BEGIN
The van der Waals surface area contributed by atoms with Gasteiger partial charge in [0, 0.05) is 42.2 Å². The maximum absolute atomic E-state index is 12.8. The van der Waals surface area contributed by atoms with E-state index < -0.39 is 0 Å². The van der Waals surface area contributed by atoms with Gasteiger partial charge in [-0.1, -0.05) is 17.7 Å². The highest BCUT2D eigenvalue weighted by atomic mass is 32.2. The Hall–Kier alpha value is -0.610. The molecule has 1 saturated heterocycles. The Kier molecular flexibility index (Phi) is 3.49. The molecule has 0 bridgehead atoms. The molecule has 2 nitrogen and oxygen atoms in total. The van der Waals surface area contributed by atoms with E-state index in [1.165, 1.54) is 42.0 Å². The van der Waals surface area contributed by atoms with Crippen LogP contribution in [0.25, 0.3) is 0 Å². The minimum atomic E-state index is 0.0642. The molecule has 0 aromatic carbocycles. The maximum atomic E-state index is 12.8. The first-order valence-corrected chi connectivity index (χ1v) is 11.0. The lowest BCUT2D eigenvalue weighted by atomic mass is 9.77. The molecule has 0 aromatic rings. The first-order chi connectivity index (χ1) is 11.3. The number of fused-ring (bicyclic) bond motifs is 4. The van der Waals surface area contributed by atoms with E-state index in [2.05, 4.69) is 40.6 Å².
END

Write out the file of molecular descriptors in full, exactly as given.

The van der Waals surface area contributed by atoms with Gasteiger partial charge in [0, 0.05) is 42.2 Å². The maximum absolute atomic E-state index is 12.8. The van der Waals surface area contributed by atoms with E-state index < -0.39 is 0 Å². The van der Waals surface area contributed by atoms with Gasteiger partial charge in [-0.1, -0.05) is 17.7 Å². The highest BCUT2D eigenvalue weighted by atomic mass is 32.2. The Hall–Kier alpha value is -0.610. The molecule has 1 saturated heterocycles. The Kier molecular flexibility index (Phi) is 3.49. The molecule has 0 bridgehead atoms. The molecule has 2 nitrogen and oxygen atoms in total. The van der Waals surface area contributed by atoms with E-state index in [1.165, 1.54) is 42.0 Å². The van der Waals surface area contributed by atoms with Crippen LogP contribution in [0.25, 0.3) is 0 Å². The minimum atomic E-state index is 0.0642. The molecule has 0 aromatic carbocycles. The maximum atomic E-state index is 12.8. The first-order valence-corrected chi connectivity index (χ1v) is 11.0. The lowest BCUT2D eigenvalue weighted by atomic mass is 9.77. The molecule has 0 aromatic rings. The first-order chi connectivity index (χ1) is 11.3. The number of fused-ring (bicyclic) bond motifs is 4. The van der Waals surface area contributed by atoms with E-state index in [2.05, 4.69) is 40.6 Å².